Mr. David Yahalomi, Director General, Israel's Ministry of Environmental Protection: “The climate crisis and environmental degradation pose a real threat to Israel and the world. Just as the Covid-19 pandemic has turned from a health crisis into an economic and social crisis, the climate crisis is expected to have a large-scale effect on the economy and on the finance sector. The Ministry of Environmental Protection is leading the approach that a greener environment is also better for the economy. In order to maintain Israel's competitiveness, we must act and promote a low-carbon, innovative, resource-efficient and highly productive Israeli industry. In order to achieve these goals, the Ministry of Environmental Protection is promoting a government decision that will set clear goals regarding the reduction of Israel's greenhouse gas emissions and the transition of the various sectors, primarily electricity production, to the use of renewable energy and energy storage.

The Ministry of Environmental Protection welcomes the pledge of the Bank of Israel to deal with the climate economy. The conference today, which is part of the joint work of Israel and Poland in this field, is an expression of the two countries' commitment to tackling the climate crisis and of the ongoing cooperation in the field of the environment between Israel and EU member states. “

Prof. Michel Strawczynski, Director of the Research Department at the Bank of Israel: “Reducing emissions caused by the use of conventional means of electricity production is essential to a solution to the climate crisis. Therefore, we recommend investing in the electricity system infrastructure in order for it to be able to support a larger share of renewable energies in the future.”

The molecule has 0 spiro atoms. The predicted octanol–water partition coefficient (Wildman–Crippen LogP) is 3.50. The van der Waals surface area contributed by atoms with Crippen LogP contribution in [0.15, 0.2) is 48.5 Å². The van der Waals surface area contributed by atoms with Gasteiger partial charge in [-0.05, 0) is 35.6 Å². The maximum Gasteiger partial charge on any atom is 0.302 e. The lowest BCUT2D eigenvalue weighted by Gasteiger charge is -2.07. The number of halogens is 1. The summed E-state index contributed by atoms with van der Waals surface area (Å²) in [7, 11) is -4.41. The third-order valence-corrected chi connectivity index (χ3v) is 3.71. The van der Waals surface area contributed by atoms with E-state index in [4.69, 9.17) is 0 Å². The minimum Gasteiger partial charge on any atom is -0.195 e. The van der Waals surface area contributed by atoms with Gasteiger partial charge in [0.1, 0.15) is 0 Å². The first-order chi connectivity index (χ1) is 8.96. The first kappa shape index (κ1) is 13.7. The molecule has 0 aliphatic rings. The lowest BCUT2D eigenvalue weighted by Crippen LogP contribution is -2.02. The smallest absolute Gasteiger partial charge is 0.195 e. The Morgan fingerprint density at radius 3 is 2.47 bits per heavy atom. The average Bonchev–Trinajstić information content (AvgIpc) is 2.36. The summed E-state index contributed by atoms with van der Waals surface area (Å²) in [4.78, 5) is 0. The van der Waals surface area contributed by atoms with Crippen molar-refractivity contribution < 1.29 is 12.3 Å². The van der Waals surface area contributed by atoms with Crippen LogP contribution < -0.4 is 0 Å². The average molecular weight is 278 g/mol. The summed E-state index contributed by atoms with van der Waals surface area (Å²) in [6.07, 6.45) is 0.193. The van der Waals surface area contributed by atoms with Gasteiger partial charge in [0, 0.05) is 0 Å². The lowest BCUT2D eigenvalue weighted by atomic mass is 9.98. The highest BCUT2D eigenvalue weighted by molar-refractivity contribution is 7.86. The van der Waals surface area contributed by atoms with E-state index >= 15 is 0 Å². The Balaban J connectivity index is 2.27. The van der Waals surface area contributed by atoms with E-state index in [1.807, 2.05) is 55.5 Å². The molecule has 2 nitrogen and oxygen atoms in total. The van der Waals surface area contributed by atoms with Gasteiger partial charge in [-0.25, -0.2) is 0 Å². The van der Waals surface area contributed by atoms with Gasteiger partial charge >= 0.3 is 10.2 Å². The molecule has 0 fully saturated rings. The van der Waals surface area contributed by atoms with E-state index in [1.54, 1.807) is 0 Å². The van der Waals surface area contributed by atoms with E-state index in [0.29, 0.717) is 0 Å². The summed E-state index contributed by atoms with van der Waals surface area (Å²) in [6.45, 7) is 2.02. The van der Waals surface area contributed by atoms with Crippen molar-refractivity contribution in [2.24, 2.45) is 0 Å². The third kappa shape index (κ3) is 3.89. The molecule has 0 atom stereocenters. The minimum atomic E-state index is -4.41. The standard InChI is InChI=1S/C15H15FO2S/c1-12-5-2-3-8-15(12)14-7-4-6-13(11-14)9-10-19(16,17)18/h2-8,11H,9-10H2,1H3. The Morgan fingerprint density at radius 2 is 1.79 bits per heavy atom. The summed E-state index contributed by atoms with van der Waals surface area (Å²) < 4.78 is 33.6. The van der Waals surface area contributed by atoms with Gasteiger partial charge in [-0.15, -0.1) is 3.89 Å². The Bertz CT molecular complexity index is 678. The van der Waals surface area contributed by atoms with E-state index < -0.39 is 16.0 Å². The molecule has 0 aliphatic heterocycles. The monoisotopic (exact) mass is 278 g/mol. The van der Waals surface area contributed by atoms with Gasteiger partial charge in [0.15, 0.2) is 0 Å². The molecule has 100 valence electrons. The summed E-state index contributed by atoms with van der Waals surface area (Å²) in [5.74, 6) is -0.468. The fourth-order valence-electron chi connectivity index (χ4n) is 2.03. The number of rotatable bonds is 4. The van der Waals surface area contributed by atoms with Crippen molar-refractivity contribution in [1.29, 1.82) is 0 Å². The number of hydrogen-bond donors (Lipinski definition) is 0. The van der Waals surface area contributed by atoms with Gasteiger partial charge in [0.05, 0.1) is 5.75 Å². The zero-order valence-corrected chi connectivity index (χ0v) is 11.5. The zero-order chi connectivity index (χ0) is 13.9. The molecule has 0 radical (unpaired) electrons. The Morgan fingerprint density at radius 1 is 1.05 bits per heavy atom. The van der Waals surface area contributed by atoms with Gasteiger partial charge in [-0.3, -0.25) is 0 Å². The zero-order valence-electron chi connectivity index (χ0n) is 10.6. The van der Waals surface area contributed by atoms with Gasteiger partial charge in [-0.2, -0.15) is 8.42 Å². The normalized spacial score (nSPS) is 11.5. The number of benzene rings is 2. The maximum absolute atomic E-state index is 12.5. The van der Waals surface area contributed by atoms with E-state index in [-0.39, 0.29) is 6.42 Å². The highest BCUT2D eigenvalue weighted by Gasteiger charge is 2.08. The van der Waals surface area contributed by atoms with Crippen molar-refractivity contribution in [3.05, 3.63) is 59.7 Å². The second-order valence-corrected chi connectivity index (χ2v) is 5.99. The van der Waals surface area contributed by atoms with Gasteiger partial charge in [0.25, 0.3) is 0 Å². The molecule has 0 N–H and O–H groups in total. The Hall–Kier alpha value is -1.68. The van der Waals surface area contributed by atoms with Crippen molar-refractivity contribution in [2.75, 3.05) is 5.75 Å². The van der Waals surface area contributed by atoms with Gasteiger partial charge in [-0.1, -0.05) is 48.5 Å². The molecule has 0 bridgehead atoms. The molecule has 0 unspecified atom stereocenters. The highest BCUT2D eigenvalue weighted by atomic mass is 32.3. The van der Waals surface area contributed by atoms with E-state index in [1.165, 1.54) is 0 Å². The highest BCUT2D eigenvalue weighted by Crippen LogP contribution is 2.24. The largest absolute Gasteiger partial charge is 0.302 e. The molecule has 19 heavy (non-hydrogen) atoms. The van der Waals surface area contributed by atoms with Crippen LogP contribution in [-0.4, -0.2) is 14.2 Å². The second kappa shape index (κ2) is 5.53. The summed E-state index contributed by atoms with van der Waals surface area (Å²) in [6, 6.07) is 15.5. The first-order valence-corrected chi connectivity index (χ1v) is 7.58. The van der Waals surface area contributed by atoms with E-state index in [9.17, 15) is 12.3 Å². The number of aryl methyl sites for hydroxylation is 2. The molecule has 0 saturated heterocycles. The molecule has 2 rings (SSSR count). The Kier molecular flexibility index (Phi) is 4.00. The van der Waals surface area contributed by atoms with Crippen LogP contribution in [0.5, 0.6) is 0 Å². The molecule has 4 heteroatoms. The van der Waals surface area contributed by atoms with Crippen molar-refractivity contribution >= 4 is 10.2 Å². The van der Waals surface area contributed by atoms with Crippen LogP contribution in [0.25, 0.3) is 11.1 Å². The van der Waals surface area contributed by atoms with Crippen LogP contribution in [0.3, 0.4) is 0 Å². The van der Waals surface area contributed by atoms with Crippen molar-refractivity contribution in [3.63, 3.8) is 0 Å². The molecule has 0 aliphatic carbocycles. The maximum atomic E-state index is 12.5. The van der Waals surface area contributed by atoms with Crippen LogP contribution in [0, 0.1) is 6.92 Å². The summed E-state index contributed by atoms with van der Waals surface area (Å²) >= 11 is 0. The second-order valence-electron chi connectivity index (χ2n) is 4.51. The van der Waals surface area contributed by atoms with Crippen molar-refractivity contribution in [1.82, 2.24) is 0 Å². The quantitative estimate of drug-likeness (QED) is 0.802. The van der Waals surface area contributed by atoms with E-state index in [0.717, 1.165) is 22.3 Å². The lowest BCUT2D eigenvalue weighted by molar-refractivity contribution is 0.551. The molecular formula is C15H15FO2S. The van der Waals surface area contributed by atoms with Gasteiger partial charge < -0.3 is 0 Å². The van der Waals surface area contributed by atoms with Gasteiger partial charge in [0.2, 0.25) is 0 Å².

Lior Gallo, Bank of Israel Research Department economist: "The central result from a computable general equilibrium model that is currently being developed at the Research Department is that although green energy technology will soon be available and profitable, the emission elasticity to energy price changes is low. Hence, the emissions problem cannot be solved just by increasing their cost, but rather, complementary steps will be required. "

The experts from Centre for Climate and Energy Analyses (CAKE/KOBiZE): “It is important to disseminate the information about climate and energy policy and underline the great role of using the economics models to examine the impacts of climate policy on the economy”.